The Misses Elliot of Geneva
Warren Hunting Smith: The Quintessential Genevan by Bill Kauffman
The Misses Elliot of Geneva was first published in 1940 by Farrar & Rinehart. Two printings were made that year, and seven years later the W. F. Humphrey Press made a third printing. The book was reprinted in the Crooked Lake Review with the permission of the author between December 1992 and December 1994.
The Misses Elliot of Geneva was written as a humorous tribute to the eccentric characters who flourished in Geneva, N.Y., at the beginning of this century. The two characters who are featured in the title were based on an actual pair, but anecdotes about other bygone Genevans are often interwoven with the originals, so that to some extent they are composites. The original pair were more polite, and their utterances more circuitous than those of 'Miss Primrose' and 'Miss Candida,' whose tongues have been greatly sharpened, though I have not exaggerated their underlying prejudices. One of the pair, I am told, actually left money in her will to the City of Geneva, and had taught a Sunday-School class in her younger days.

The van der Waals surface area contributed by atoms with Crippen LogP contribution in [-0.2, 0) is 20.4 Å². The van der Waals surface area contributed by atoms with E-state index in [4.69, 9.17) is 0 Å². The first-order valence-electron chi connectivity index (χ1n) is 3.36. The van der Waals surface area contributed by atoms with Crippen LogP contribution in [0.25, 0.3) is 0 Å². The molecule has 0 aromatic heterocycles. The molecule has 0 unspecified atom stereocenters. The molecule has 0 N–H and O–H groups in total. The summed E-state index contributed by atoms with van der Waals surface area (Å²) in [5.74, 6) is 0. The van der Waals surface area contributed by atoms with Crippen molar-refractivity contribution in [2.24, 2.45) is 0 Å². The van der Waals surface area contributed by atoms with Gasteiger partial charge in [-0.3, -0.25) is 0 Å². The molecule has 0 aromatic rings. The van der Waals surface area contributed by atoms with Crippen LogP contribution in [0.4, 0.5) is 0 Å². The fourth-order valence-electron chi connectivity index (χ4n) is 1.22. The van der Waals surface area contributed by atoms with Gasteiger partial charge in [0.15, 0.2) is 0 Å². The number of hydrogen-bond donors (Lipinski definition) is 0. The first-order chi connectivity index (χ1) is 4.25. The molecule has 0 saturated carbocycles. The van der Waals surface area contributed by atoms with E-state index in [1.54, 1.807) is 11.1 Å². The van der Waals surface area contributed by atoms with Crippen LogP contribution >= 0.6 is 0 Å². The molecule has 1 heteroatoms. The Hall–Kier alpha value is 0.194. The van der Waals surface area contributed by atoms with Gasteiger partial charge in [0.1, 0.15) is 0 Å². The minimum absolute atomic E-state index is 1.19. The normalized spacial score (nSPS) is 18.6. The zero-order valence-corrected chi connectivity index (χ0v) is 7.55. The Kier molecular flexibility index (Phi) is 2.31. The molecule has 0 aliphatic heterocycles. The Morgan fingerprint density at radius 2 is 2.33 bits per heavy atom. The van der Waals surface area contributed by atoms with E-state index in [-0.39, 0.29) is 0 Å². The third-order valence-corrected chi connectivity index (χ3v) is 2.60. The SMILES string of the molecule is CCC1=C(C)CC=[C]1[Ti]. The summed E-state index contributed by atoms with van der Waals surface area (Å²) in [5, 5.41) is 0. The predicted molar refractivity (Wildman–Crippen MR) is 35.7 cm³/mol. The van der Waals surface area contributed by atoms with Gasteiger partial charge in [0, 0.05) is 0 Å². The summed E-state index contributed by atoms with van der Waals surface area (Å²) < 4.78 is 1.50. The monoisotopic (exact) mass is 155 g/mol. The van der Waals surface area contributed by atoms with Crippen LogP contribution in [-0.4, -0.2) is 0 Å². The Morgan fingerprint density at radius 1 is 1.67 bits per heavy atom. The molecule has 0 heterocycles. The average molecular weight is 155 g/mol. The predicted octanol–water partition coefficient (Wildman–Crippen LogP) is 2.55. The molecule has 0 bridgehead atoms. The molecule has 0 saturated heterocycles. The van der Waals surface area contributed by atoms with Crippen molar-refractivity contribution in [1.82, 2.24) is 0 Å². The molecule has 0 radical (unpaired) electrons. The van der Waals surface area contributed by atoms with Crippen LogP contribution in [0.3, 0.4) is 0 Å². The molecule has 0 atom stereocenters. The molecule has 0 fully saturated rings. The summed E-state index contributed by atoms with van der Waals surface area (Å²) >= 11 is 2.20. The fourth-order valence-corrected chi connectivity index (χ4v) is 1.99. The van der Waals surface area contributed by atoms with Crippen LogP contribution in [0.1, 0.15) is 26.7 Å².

The other characters are also somewhat exaggerated, but together they present a picture of a small-town society.
When the book first appeared, there was some indignation among older Genevans, but one of them admitted that "after all, I wouldn't mind being remembered for my witty remarks."